On our way to the Hawara checkpoint near Nablus on Monday, a report on the radio had it that the army reached a compromise with Hebron settlers who agreed to evacuate a cluster of homes as long as they hold the right to return pending a High Court decision on the matter.
We looked at each other and smiled. No one wants to mess with settlers. But we were in for a surprise when we realized where the IDF and the police invest their time and energy.
With your permission I narrate an incident that happened to me yesterday and I leave it for you to decide who the liar is - us or the police.
I can imagine that being a soldier at a checkpoint is a difficult job indeed, especially when a group of nuisances are observing whether you respect the most basic human rights of people crossing the checkpoint.
Machsom Watch monitors IDF checkpoints in the Palestinian territories every day in coordination with the army. Organization leaders are in regular contact with IDF officers to report to the public on our military’s conduct towards the Palestinians across the West Bank.
On Monday, a group of Machsom Watch activists arrived at the Hawara checkpoint. An edgy officer instructed his soldiers not to speak to any of us. We stood next to a group of Palestinians and looked on.
We approached a couple of taxi drivers who told us that they had been “punished” and ordered to stand in the corner at checkpoint. Their IDs were confiscated.
We told soldiers that the army has no right to punish Palestinian civilians, but our words fell on deaf ears. The officer event turned
Our incessant nagging prompted a soldier to threaten calling the police should we not leave the checkpoint, in breach of an agreement between our organization and the IDF that Machsom Watch activists can monitor army checkpoints.
We decided to leave. On our way back a police jeep stopped us and accused us of having “irritated a civil servant.”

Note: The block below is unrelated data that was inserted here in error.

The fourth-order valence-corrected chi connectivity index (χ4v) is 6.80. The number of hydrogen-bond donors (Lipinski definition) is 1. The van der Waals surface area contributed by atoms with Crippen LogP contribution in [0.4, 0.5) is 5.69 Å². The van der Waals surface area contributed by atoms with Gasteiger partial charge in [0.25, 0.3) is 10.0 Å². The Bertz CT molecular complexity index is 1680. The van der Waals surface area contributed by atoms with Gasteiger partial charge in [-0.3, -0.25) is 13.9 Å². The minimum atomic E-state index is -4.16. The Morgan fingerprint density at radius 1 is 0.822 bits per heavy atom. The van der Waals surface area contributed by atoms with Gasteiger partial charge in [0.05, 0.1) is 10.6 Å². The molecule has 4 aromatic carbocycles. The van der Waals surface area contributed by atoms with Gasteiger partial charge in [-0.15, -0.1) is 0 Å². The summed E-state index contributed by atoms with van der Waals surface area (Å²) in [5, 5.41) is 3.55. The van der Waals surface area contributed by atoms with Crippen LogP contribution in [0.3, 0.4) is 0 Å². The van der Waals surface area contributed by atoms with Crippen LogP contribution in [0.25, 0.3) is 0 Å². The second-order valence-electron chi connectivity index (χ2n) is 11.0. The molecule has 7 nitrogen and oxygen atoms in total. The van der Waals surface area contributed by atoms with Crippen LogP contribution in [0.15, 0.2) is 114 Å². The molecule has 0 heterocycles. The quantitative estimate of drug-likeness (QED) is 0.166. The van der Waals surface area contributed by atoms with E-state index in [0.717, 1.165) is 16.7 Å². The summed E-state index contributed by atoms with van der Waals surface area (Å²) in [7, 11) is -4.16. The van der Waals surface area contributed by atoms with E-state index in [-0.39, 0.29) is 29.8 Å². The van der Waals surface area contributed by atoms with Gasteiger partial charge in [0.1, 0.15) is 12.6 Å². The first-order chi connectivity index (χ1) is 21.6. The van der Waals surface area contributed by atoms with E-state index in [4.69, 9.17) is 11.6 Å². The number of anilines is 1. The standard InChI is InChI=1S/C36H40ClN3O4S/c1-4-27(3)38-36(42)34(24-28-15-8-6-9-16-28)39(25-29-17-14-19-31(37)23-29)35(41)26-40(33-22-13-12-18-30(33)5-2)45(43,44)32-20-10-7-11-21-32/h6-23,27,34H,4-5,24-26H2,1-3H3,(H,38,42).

We were stranded near the jeep for half an our as police officers decided to stop each Palestinian car coming from Hawarra, treating Palestinians who have spent at least 2 hours at the exit from Nablus for another mini-checkpoint.
We were moving again after the police decided to transfer us to the Ariel police station for interrogation. There a policewoman accused us of insulting soldiers at Hawara. Needless to say, our group of women activists never shouted “Nazis, scumbags!” at soldiers as the policewoman argued.
'Maybe the police should focus on law enforcement'
To our surprise we were even charged with breaching a military order banning Israeli citizens from entering the West Bank.
Funny. The signature of the IDF commander who signed the order banning Israeli civilians from Palestinian area also appears on an IDF document stating that soldier may not punish Palestinian civilians and also on an agreement between the army and Machsom Watch that allow our activists access to checkpoints.
Tired with arguing with the police, we decided to go home with restriction order banning us from entering the West Bank for two weeks. It seems that Israeli civilians are not entitled to know of the actions of their military and police in the occupied territories.
In fact, it was not the first time that Machsom Watch women are accused of calling soldiers Nazis. But our women have always been cleared of any wrong doing. Reporting false accusations seems to make life easy for some.
Next time you dial 100 and no one answers you can be sure that our blue-dressed men and women are busy protecting you from a bunch of left-wing women trying to collect some information that you’d rather not know about.
The police issued a statement saying, “Three Machsom Watch women were tracked after reports that they harassed IDF soldiers on duty. One of the women who were tracked is a reporter for Ynet who made cynical use of her position. We see this manipulation harmful to her professional ethics.”
Maybe the police should focus on law enforcement, avoid dealing with bluffs coordinated with the IDF and leave the issues of journalism and ethics to others.